Aboriginal Week celebrated at UPEI

Students at the University of Prince Edward Island are getting lessons this week in the culture of the first Islanders.

Powwow will mark end of university's Mi'kmaq celebration on Friday


6 years ago
Duration 1:29
pei-mikmaq-game 1:29

Students at the University of Prince Edward Island are getting lessons this week in the culture of the first Islanders.

Aboriginal Week at the university is a celebration of an ancient Mi'kmaq festival.

Three UPEI students enjoy the traditional Mi'kmaq game, Waltis, part of Aboriginal Week at the school. (CBC)

"Mawiomi, which means the gathering of all people," explained Dion Bernard, a Mi'kmaq who is helping out with the celebration.

"So it doesn't matter what race you come from or what religion, you're welcome to share ours."

On Tuesday Bernard was teaching students a traditional Mi'kmaq gambling game, Waltes. The students were playing with sticks, not money, but the competition was still fierce.

"As soon as you get into it you can't stop, like you want to keep winning," said student Jane DiCarlo.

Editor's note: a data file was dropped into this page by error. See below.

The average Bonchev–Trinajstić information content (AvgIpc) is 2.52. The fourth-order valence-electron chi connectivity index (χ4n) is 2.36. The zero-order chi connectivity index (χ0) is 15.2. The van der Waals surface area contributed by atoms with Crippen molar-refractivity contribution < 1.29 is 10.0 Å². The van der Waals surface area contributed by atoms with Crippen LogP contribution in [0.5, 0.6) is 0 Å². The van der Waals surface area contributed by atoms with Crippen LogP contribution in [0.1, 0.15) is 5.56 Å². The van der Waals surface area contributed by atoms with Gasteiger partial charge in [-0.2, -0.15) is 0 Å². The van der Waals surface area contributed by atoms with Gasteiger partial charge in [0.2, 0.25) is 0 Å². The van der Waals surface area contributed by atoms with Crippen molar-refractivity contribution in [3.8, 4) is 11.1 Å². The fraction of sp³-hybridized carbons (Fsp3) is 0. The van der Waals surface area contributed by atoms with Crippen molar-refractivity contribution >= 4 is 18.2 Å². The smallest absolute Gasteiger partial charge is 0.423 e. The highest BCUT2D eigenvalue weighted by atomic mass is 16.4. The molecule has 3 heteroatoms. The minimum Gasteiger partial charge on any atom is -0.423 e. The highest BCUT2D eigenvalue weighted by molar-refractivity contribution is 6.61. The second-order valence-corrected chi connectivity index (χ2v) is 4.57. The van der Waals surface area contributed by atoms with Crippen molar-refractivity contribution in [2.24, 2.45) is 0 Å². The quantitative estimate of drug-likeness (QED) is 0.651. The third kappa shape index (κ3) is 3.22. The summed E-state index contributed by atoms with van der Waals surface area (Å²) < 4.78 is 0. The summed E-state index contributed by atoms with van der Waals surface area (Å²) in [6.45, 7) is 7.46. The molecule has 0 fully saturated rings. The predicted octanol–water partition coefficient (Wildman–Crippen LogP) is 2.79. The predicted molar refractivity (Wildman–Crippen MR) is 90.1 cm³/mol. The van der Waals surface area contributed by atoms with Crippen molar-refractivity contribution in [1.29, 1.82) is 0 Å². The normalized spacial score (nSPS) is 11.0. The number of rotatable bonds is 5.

"So, yeah, I got a little competitive."

An historic photo shows a game of Waltes underway. (Mi'kmaw Daily Life website)

The game is played with stones, marked on one side, that you have to try and flip over by banging the board on the table.

Read more about the traditional game of Waltes here.

Remembering the murdered and missing

The Waltes tournament is one of a number of fun events arranged to help students learn about Mi'kmaq culture.

They have been touched either by a family member a friend.- Sherri Russell

Organizers are also taking the opportunity to remind students of some tragic truths of being aboriginal in Canada today.

Something new to the celebrations this year is hanging red dresses around the campus, which is part of a national campaign to draw attention to the thousands of missing and murdered aboriginal women in the country.

It doesn't matter who you are, you can share aboriginal culture, says UPEI Mi'kmaq student Dion Bernard. (CBC)

The campaign was started by a Métis artist in Winnipeg a few years ago, and UPEI students felt it important to bring it to the Island this year.

"They have been touched either by a family member a friend, that type of thing, that have been missing or murdered, an indigenous woman," said UPEI aboriginal academic advisor Sherri Russell,

"Or have been touched by some form of intimate violence in their own lives."

UPEI Aboriginal week wraps up on Friday with a big powpow at 10 am. 


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